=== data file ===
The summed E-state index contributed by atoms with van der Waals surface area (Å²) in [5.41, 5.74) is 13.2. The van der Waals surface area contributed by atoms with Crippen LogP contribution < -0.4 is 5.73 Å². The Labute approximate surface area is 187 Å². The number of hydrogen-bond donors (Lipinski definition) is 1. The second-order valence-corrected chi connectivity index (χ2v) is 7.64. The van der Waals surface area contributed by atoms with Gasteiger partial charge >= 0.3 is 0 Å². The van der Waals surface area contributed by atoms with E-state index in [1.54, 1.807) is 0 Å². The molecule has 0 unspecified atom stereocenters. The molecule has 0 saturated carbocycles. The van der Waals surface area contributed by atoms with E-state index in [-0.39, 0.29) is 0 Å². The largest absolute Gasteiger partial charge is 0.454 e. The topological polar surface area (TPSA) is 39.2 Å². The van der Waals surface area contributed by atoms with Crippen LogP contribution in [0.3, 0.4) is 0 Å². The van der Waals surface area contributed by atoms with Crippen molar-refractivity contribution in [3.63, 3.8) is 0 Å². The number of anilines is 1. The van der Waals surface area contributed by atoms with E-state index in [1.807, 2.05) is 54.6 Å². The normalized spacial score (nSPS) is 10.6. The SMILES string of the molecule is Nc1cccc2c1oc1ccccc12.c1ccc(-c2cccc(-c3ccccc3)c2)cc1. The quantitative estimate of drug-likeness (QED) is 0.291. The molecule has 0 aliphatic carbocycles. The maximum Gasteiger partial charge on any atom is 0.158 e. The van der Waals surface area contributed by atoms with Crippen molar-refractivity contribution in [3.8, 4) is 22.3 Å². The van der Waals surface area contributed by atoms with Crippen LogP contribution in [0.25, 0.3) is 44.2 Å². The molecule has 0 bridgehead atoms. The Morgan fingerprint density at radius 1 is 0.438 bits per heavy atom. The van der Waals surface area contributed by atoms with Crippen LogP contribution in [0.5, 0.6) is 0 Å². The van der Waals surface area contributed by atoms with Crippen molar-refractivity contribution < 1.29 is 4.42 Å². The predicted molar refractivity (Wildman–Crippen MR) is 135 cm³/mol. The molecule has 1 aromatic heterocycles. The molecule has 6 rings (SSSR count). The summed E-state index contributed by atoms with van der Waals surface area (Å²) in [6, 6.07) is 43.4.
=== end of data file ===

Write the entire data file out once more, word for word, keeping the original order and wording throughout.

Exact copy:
The summed E-state index contributed by atoms with van der Waals surface area (Å²) in [5.41, 5.74) is 13.2. The van der Waals surface area contributed by atoms with Crippen LogP contribution < -0.4 is 5.73 Å². The Labute approximate surface area is 187 Å². The number of hydrogen-bond donors (Lipinski definition) is 1. The second-order valence-corrected chi connectivity index (χ2v) is 7.64. The van der Waals surface area contributed by atoms with Gasteiger partial charge >= 0.3 is 0 Å². The van der Waals surface area contributed by atoms with E-state index in [1.54, 1.807) is 0 Å². The molecule has 0 unspecified atom stereocenters. The molecule has 0 saturated carbocycles. The van der Waals surface area contributed by atoms with E-state index in [-0.39, 0.29) is 0 Å². The largest absolute Gasteiger partial charge is 0.454 e. The topological polar surface area (TPSA) is 39.2 Å². The van der Waals surface area contributed by atoms with Crippen LogP contribution in [0.3, 0.4) is 0 Å². The van der Waals surface area contributed by atoms with Crippen molar-refractivity contribution in [3.63, 3.8) is 0 Å². The number of anilines is 1. The van der Waals surface area contributed by atoms with E-state index in [1.807, 2.05) is 54.6 Å². The normalized spacial score (nSPS) is 10.6. The SMILES string of the molecule is Nc1cccc2c1oc1ccccc12.c1ccc(-c2cccc(-c3ccccc3)c2)cc1. The quantitative estimate of drug-likeness (QED) is 0.291. The molecule has 0 aliphatic carbocycles. The maximum Gasteiger partial charge on any atom is 0.158 e. The van der Waals surface area contributed by atoms with Crippen molar-refractivity contribution in [3.8, 4) is 22.3 Å². The van der Waals surface area contributed by atoms with Crippen LogP contribution in [0.25, 0.3) is 44.2 Å². The molecule has 0 bridgehead atoms. The Morgan fingerprint density at radius 1 is 0.438 bits per heavy atom. The van der Waals surface area contributed by atoms with Crippen LogP contribution in [0.5, 0.6) is 0 Å². The van der Waals surface area contributed by atoms with Crippen molar-refractivity contribution < 1.29 is 4.42 Å². The predicted molar refractivity (Wildman–Crippen MR) is 135 cm³/mol. The molecule has 1 aromatic heterocycles. The molecule has 6 rings (SSSR count). The summed E-state index contributed by atoms with van der Waals surface area (Å²) in [6, 6.07) is 43.4.